THIS WEEK’S L WORD VOCABULARY:
- Excited: What we all are, about this show — c’mon, admit it!
- Urge to Merge: You know, the U-Haul thing.
- Motility: The word you never thought you’d hear in a show about words that start with L.
- Bush Confidence: It’s not about George.
- Symbiosis: A word that Laurel Holloman carries with her everywhere she goes.
- Sexy: A word you haven’t heard until you’ve heard Marina say it.
- Clichés: Forget the warnings for nudity and adult language and sexual situations: they should give us a big fat “Caution: Clichés Ahead!”
- The First: What this show is. The first one of the series, the first “lesbian” show on TV (well, except for Laverne & Shirley), and the first time I feel completely represented and reflected by something on TV. Oh, except for that last thing. But guess what? I wasn’t looking for that. Because that’s never gonna happen. For any of us. OK? OK.
THIS WEEK’S GUEST-BIANS: Tammy Lynn Michaels, aka Mrs. Melissa Etheridge.
The Prelude — Hey, that’s L.A., and that’s the Hollywood sign! And there’s the title: The L Word! OK, I’m kind of excited. Oh, and Marianne Faithfull is singing "The Pleasure Song," and now I’m so much more excited.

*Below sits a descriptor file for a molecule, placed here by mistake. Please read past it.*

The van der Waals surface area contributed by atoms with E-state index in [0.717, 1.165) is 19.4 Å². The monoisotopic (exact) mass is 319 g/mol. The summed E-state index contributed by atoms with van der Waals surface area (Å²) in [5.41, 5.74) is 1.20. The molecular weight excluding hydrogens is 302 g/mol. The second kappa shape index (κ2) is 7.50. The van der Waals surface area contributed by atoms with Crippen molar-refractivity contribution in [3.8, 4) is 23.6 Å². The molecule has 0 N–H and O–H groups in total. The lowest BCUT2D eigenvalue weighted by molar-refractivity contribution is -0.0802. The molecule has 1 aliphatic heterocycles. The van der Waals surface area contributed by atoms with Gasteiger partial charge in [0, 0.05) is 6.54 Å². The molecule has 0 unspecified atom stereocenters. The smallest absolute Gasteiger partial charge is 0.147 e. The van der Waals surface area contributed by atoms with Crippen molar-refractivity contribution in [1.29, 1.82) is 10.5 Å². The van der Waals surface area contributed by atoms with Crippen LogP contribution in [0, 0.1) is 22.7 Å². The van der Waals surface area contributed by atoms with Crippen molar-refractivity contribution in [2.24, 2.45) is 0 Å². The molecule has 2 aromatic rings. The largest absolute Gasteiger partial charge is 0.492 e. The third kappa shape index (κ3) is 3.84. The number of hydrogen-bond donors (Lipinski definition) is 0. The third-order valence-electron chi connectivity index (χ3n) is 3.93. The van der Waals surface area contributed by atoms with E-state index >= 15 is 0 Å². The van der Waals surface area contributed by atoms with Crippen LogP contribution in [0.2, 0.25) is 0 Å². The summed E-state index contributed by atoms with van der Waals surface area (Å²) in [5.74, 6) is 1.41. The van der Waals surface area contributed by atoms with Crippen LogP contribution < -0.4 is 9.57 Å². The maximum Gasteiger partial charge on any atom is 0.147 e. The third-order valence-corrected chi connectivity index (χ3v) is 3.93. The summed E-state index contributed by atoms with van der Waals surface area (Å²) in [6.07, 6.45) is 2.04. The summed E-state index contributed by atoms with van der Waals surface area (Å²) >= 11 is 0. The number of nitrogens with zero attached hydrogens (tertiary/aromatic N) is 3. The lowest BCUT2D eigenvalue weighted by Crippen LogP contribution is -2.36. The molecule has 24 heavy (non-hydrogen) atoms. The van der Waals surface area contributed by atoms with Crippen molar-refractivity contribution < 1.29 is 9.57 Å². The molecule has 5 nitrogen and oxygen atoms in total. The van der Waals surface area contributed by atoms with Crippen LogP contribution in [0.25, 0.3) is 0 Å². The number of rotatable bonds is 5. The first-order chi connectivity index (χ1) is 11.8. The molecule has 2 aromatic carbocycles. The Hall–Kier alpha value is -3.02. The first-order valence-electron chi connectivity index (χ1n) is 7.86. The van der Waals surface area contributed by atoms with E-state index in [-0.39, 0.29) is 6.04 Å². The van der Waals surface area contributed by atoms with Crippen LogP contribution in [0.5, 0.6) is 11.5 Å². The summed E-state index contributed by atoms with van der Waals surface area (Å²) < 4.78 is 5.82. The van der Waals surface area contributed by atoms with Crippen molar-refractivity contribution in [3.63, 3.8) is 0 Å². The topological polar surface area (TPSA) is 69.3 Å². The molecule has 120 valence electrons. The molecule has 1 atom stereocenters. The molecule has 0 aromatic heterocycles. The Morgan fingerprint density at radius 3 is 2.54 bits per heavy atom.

So there’s a guy who’s moving a table and then there are women. Women in bed. Together. Yay! Yeah, I need to calm down.
Lest we get even more excited, the music stops and somebody talks about ovulation. Great, another gayby — haven’t we already been through this with Melanie and Lindsay on Queer as Folk? Oh, but that’s Laurel Holloman: She played Randy Dean on The Incredibly True Adventure of Two Girls in Love. Her name is Tina in this show, but she still looks like Randy, so maybe she should just be RandyTina.
RandyTina hollers to her girlfriend, Bette: “I’m ovulating.” Ah, such romantic words. Bette (Jennifer Beals in a tank top — yum) says “Let’s make a baby,” and plants a kiss on Tina that seems unsurpassably hot, until her hand sneaks down and … um, yeah. Did I say I was excited before? But Bette is cruel to both me and Tina and tells Tina to get dressed: “I’ll drop you off on my way to work.” Way to kill the mood, Bette!
The Marianne Faithfull song starts again and there’s that guy driving off — Tina and Bette tell him goodbye. His name is Tim. He’s their neighbor. Who cares?
The Planet (a restaurant/cafe/trendy hip place) — OK, who is that? The one with the accent, behind the counter? Wait, where’d she go? Who are these other people? Focus, focus.
Shane, the one with the messy hair, doesn’t talk to anyone before she’s had her morning shot, and then she leaves. A gaggle of girls watch her go. Hmm, it looks like Shane is going to be the virtuous, repressed one.
Bette and Tina arrive. Everyone else rolls their eyes at Bette and Tina’s sickeningly sweet display of affection. Jennifer Beals looks great in her suit and has the attitude down: She can be sickeningly sweet with me anytime.